Colorectal cancer–derived CAT1-positive extracellular vesicles alter nitric oxide metabolism in endothelial cells and promote angiogenesis

Atsushi Ikeda, Satoshi Nagayama, Makoto Sumazaki, Makoto Konishi, Risa Fujii, Naomi Saichi, Satoshi Muraoka, Daisuke Saigusa, Hideaki Shimada, Yoshiharu Sakai, Koji Ueda

Research output: Contribution to journalArticlepeer-review

3 Citations (Scopus)

Abstract

Accumulating scientific evidences strongly support the importance of cancer-derived extracellular vesicles (EV) in organization of tumor microenvironment and metastatic niches, which are also considered as ideal tools for cancer liquid biopsy. To uncover the full scope of proteomic information packaged within EVs secreted directly from human colorectal cancer, we cultured surgically resected viable tissues and obtained tissue-exudative EVs (Te-EV). Our quantitative profiling of 6,307 Te-EV proteins and 8,565 tissue proteins from primary colorectal cancer and adjacent normal mucosa (n ¼ 17) allowed identification of a specific cargo in colorectal cancer–derived Te-EVs, high-affinity cationic amino acid transporter 1 (CAT1, P ¼ 5.0 10–3, fold change ¼ 6.2), in addition to discovery of a new class of EV markers, VPS family proteins. The EV sandwich ELISA confirmed escalation of the EV-CAT1 level in plasma from patients with colorectal cancer compared with healthy donors (n ¼ 119, P ¼ 3.8 10–7). Further metabolomic analysis revealed that CAT1-overexpressed EVs drastically enhanced vascular endothelial cell growth and tubule formation via upregulation of arginine transport and downstream NO metabolic pathway. These findings demonstrate the potency of CAT1 as an EV-based biomarker for colorectal cancer and its functional significance on tumor angiogenesis. Implications: This study provides a proteome-wide compositional dataset for viable colorectal cancer tissue–derived EVs and especially emphasizes importance of EV-CAT1 as a key regulator of angiogenesis.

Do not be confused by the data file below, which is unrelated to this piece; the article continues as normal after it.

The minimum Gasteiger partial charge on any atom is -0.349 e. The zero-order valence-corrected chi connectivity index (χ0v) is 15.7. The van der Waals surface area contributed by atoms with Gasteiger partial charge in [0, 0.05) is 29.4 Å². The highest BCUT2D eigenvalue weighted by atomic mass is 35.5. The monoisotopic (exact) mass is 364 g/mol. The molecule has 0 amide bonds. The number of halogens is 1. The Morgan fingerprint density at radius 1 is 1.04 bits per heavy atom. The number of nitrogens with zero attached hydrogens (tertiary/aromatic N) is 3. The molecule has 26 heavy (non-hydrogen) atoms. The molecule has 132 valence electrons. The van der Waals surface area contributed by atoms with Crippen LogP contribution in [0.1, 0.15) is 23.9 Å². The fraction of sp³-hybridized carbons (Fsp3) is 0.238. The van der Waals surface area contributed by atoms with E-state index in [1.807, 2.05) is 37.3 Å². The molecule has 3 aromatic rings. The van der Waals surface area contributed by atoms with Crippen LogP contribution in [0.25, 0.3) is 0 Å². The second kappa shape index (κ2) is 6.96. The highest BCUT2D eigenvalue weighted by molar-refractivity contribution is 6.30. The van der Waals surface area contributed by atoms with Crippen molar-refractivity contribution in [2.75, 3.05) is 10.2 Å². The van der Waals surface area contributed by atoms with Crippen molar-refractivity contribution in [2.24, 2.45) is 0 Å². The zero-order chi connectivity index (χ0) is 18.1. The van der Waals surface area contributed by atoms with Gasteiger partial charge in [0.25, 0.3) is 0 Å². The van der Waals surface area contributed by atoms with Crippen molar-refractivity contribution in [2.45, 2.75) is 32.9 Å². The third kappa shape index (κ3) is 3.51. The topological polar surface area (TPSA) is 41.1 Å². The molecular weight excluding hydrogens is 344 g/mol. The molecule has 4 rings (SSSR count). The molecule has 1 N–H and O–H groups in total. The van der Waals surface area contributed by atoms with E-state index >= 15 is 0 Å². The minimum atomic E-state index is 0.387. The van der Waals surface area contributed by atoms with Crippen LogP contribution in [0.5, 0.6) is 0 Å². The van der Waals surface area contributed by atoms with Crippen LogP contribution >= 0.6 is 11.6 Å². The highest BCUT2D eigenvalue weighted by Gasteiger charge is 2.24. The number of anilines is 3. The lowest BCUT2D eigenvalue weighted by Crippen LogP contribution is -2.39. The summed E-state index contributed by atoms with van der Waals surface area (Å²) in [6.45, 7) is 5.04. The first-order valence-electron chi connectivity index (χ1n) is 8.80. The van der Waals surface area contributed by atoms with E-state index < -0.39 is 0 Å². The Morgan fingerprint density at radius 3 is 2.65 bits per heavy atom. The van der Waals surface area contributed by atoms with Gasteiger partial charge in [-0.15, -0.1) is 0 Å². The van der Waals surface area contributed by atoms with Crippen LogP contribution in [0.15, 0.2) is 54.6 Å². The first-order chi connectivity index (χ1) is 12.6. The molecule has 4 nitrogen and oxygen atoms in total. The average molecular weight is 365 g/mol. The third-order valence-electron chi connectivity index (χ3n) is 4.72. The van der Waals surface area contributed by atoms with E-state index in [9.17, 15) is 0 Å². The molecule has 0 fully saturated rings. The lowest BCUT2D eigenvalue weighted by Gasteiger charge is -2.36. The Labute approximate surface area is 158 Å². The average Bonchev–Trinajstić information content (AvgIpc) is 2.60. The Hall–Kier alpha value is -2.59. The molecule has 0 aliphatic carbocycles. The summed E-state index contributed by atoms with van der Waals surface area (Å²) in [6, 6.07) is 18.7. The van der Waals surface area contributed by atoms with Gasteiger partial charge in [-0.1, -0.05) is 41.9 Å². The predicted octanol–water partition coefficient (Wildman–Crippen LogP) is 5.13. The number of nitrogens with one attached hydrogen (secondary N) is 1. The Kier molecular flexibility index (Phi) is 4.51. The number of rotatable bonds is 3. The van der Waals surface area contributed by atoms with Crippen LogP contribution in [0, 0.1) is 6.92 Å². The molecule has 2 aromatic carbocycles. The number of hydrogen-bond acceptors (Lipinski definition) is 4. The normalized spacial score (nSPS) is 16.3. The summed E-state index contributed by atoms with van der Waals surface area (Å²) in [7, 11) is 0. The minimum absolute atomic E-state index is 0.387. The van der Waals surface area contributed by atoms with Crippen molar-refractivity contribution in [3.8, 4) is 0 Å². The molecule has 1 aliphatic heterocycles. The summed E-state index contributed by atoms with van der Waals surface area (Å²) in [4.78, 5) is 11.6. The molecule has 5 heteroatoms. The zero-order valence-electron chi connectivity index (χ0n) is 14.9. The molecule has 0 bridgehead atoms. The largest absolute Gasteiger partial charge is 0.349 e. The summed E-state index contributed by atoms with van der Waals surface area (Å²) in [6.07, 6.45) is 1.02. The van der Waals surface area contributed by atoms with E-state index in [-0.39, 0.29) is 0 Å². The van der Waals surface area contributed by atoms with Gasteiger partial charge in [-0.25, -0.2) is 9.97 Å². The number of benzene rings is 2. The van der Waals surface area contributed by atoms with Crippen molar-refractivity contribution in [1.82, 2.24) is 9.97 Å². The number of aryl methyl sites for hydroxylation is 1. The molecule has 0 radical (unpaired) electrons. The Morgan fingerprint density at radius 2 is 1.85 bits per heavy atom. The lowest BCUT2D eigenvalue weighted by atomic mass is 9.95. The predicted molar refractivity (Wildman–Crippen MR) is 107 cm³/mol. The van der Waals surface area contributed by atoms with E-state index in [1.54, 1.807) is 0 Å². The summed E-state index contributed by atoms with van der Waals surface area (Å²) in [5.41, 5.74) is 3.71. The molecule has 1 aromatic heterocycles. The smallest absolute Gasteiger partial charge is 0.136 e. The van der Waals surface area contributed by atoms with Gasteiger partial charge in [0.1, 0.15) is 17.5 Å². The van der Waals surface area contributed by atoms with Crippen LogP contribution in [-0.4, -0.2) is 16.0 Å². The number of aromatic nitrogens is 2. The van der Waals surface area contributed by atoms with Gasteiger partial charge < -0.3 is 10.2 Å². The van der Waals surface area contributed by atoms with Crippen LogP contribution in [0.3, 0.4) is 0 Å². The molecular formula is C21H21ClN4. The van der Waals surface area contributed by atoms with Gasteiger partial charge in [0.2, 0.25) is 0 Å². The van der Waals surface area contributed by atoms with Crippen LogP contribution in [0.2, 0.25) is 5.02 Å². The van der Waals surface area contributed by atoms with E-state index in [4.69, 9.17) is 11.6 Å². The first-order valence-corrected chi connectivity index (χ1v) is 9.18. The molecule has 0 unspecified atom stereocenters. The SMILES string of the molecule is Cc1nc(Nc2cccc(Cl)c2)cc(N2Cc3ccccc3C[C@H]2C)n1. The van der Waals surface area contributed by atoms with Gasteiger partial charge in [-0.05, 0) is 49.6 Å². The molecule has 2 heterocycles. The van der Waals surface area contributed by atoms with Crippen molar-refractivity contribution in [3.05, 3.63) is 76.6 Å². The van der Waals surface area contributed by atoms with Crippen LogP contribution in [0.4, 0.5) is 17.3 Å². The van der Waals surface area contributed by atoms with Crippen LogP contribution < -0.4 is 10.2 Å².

Original languageEnglish
Pages (from-to)834-846
Number of pages13
JournalMolecular Cancer Research
Volume19
Issue number5
DOIs
Publication statusPublished - 2021 May 1

ASJC Scopus subject areas

  • Molecular Biology
  • Oncology
  • Cancer Research

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